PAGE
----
In short: Researching the pros and cons of going solar can be overwhelming and confusing. So we’ve condensed the most important information to give you a clear understanding of why going solar is one of the best investments you will ever make – even with the cons – for you and the world around you.
Solar power is spreading rapidly, and with lower costs and new technologies, solar may soon become one of the dominant sources of energy on the planet. Because of this rapid expansion, it makes sense to look critically at the pros and cons of solar energy.
In our opinion, the benefits of solar power far outweigh the drawbacks. While solar panels require significant upfront cost, and some pollution is produced during the manufacturing and recycling process, the long-term financial, social, and environmental benefits of solar energy tremendously outweigh these drawbacks.
What are the pros and cons of solar energy?
- Energy harnessed from the sun doesn’t deplete any environmental resources
- Solar energy prices decrease every year
- A solar panel system will likely save you money over time
- Many states recognize the value of solar and offer incentives to early adopters
- Adding solar panels increases your home’s value
- The solar industry helps the economy and creates good-paying jobs. In 2015, there were 209,000 jobs in solar. In 2018, there were 242,000!
- Investing in solar sometimes requires a large upfront cost
- Depending on where you live, there may be multiple political barriers meant to discourage the use of solar
- Your roof may not be suitable for solar panels
- Intermittency and storage technology pose challenges
- Proper recycling and re-use of solar panels is in its infancy
The pros of solar energy
Energy harnessed from the sun doesn’t deplete any environmental resources, and won’t run out (well, for another 5 billion years). Unlike coal and natural gas, solar panels don’t produce any air pollutants once in operation. They’re also silent, and generally unobtrusive on your roof. Using solar power for 20 years offsets enough carbon as driving a car 100,000 miles. The manufacturing of solar panels does use resources, but not nearly as many as oil and gas. And oil and gas continue to produce carbon dioxide over time.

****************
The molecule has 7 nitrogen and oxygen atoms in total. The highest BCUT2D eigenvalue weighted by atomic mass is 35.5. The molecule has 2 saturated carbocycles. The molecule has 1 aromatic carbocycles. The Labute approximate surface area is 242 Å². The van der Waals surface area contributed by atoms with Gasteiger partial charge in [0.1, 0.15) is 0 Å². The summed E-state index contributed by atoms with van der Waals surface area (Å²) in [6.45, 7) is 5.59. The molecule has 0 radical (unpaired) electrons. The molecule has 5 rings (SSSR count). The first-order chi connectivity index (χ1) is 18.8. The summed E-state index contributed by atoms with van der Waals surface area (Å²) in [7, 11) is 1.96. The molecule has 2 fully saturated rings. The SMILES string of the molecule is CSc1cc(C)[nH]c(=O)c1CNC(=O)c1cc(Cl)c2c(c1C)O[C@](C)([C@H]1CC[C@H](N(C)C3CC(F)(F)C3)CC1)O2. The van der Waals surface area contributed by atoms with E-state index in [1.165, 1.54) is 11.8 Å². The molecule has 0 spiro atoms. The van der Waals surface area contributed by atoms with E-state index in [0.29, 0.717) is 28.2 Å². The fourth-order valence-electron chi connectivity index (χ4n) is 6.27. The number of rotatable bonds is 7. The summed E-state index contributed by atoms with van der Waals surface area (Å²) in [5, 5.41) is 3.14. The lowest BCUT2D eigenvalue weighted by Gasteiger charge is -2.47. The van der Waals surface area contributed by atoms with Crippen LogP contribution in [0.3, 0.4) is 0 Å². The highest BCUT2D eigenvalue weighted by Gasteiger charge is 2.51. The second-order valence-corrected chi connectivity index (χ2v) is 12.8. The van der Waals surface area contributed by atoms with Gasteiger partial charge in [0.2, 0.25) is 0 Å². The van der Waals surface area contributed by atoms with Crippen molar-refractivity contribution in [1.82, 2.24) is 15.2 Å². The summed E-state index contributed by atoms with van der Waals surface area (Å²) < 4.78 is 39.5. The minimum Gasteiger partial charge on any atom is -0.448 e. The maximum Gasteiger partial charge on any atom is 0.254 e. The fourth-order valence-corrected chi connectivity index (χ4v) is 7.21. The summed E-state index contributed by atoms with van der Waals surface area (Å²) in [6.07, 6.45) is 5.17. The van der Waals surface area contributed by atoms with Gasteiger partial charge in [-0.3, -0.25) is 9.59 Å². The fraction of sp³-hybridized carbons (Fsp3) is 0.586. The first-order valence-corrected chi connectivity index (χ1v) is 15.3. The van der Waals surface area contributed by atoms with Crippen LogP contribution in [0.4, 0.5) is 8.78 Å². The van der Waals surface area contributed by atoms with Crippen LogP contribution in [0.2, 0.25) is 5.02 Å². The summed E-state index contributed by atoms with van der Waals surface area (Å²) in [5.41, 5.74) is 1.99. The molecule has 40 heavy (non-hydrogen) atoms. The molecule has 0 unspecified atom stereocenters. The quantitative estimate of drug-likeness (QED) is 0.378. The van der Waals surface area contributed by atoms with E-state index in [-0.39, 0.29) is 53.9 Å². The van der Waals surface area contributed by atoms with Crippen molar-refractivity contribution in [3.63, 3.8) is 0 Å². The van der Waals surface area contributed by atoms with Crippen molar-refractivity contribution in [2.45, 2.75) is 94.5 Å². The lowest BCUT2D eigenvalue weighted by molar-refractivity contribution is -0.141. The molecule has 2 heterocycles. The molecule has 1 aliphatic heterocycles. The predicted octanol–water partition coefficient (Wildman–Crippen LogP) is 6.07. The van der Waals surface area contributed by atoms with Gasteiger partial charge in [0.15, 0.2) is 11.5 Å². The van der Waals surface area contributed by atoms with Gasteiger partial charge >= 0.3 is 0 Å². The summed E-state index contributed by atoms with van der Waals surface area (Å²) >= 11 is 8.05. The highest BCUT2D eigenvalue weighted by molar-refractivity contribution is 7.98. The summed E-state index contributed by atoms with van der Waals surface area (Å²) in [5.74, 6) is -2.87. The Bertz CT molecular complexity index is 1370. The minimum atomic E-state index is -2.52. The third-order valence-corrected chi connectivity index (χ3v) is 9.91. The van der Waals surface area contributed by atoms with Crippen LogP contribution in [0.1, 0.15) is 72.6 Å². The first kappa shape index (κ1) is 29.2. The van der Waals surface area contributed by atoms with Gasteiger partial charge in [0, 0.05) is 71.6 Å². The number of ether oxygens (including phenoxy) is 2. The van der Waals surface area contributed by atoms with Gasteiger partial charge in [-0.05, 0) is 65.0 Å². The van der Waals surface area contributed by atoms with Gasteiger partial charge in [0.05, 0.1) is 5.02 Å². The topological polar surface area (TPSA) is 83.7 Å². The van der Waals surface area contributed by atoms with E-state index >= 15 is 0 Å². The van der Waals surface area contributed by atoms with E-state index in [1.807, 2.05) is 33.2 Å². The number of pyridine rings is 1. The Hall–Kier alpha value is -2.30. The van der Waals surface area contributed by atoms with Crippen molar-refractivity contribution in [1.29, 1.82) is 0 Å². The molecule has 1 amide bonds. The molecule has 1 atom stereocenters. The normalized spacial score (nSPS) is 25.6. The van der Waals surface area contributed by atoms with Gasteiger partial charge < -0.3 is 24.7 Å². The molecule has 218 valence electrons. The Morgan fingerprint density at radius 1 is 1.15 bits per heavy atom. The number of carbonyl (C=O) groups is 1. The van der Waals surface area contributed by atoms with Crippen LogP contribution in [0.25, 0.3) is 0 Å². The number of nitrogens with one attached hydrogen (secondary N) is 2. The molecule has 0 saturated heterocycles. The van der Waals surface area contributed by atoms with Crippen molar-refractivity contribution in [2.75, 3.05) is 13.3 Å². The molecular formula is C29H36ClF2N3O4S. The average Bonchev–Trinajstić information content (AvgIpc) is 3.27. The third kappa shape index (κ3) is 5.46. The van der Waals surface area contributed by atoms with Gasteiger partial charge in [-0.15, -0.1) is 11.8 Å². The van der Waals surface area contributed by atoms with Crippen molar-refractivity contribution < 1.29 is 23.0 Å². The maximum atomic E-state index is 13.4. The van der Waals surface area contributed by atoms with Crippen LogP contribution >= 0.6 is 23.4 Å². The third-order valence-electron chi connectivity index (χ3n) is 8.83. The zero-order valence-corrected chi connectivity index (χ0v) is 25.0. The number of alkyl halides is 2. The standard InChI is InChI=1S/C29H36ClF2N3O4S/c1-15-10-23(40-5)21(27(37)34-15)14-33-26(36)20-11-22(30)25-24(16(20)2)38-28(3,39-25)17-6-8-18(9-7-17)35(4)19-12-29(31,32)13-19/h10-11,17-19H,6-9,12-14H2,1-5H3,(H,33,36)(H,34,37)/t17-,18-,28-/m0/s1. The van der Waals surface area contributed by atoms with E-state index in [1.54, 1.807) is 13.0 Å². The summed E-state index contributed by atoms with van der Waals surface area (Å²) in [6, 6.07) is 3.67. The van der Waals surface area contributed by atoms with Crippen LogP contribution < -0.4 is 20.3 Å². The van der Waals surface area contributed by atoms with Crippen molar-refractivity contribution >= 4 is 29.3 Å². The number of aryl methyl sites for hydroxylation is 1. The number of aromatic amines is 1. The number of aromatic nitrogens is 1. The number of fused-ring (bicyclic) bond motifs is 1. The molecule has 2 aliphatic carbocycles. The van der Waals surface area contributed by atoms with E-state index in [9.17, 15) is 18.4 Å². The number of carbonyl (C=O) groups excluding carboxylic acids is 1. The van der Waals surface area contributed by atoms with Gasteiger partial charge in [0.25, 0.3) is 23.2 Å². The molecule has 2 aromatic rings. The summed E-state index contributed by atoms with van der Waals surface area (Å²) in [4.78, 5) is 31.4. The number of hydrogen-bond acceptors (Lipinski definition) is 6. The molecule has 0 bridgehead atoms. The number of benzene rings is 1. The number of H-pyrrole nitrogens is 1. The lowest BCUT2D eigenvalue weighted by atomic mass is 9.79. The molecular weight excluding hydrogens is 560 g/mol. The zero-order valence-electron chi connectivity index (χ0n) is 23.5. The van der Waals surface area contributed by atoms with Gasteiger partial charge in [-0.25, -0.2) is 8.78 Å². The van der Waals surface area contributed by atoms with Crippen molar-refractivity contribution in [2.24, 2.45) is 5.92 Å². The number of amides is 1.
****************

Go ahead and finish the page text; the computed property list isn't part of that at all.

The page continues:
Solar panel prices decrease every year. According to the National Renewable Energy Laboratory (NREL), solar prices (all costs included) were $7.34 per watt in 2010. That price has plummeted all the way down to $2.70 per watt as of December 2018, as manufacturing and installations become more efficient and widespread.
To put that into practical terms, the average US homeowner needs a 7-kilowatt home solar system. There are 1,000 watts in a kilowatt.
In 2010: 1,000 x 7.34 x 7 = $51,380
In 2018: 1,000 x 2.70 x 7 = $18,900
As you can see, in just eight years the price of going solar has decreased 63 percent. According to the Department of Energy’s SunShot program, the price per kilowatt-hour (kWh) for solar will be just $0.03 per kWh in 2030!
A solar panel system will likely save you money over time. Installing solar can significantly reduce or even eliminate your power bill. For some people, financial savings are one of the biggest advantages of solar power. Gaining energy independence from the power company is a huge deal!
We’ve published this handy guide to calculate your savings, and we’ll touch on it a bit here. The gist: Yes, the upfront costs of going solar can be expensive, generally around $19,000 for the average homeowner.
But that doesn’t include:
- The federal tax credit of 30% (which decreases to 26% in 2020)
- Any state tax rebates you qualify for
- The annual 3.5% rising cost of traditional electricity per year
- The huge reductions in your power bills, or elimination of them
Taking all of the above into account, we’ll create a real-world example.
Remember that 2018 price of $18,900 for solar? With the 30% tax credit, that drops down to $13,230. Let’s say you live in Massachusetts, our number one state for solar. The tax rebate there knocks off 15% with a $1,000 cap, so our new price is $12,230.
If you pay $100 a month for your electricity now, and your new solar system covers all of your energy needs (totally doable with strong net metering policies), that means you’re paying $1,200 a year for power.